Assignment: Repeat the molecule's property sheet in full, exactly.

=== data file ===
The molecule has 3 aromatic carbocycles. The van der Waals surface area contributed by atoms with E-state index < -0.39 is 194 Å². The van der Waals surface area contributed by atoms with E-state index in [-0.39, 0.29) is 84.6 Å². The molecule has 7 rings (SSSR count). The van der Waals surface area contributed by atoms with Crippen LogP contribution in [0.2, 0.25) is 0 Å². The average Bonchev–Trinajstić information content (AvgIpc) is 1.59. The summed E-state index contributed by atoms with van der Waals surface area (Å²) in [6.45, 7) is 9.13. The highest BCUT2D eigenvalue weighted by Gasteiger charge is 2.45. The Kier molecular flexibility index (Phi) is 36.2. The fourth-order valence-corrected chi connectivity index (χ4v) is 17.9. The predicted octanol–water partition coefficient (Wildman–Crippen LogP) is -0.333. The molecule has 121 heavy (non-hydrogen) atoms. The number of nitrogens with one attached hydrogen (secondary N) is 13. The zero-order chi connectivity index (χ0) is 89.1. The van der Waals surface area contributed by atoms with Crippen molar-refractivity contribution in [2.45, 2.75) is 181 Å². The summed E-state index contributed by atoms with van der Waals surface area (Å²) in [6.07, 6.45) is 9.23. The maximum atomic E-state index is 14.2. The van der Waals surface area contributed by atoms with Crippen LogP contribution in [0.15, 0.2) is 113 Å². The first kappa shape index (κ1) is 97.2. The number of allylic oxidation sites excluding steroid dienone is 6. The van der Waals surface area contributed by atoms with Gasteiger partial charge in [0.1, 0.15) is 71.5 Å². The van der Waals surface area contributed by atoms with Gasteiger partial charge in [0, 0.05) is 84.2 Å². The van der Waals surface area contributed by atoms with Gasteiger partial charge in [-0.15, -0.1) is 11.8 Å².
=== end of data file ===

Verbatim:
The molecule has 3 aromatic carbocycles. The van der Waals surface area contributed by atoms with E-state index < -0.39 is 194 Å². The van der Waals surface area contributed by atoms with E-state index in [-0.39, 0.29) is 84.6 Å². The molecule has 7 rings (SSSR count). The van der Waals surface area contributed by atoms with Crippen LogP contribution in [0.2, 0.25) is 0 Å². The average Bonchev–Trinajstić information content (AvgIpc) is 1.59. The summed E-state index contributed by atoms with van der Waals surface area (Å²) in [6.45, 7) is 9.13. The highest BCUT2D eigenvalue weighted by Gasteiger charge is 2.45. The Kier molecular flexibility index (Phi) is 36.2. The fourth-order valence-corrected chi connectivity index (χ4v) is 17.9. The predicted octanol–water partition coefficient (Wildman–Crippen LogP) is -0.333. The molecule has 121 heavy (non-hydrogen) atoms. The number of nitrogens with one attached hydrogen (secondary N) is 13. The zero-order chi connectivity index (χ0) is 89.1. The van der Waals surface area contributed by atoms with Crippen molar-refractivity contribution in [2.45, 2.75) is 181 Å². The summed E-state index contributed by atoms with van der Waals surface area (Å²) in [6.07, 6.45) is 9.23. The maximum atomic E-state index is 14.2. The van der Waals surface area contributed by atoms with Crippen LogP contribution in [0.15, 0.2) is 113 Å². The first kappa shape index (κ1) is 97.2. The number of allylic oxidation sites excluding steroid dienone is 6. The van der Waals surface area contributed by atoms with Gasteiger partial charge in [0.1, 0.15) is 71.5 Å². The van der Waals surface area contributed by atoms with Gasteiger partial charge in [0, 0.05) is 84.2 Å². The van der Waals surface area contributed by atoms with Gasteiger partial charge in [-0.15, -0.1) is 11.8 Å².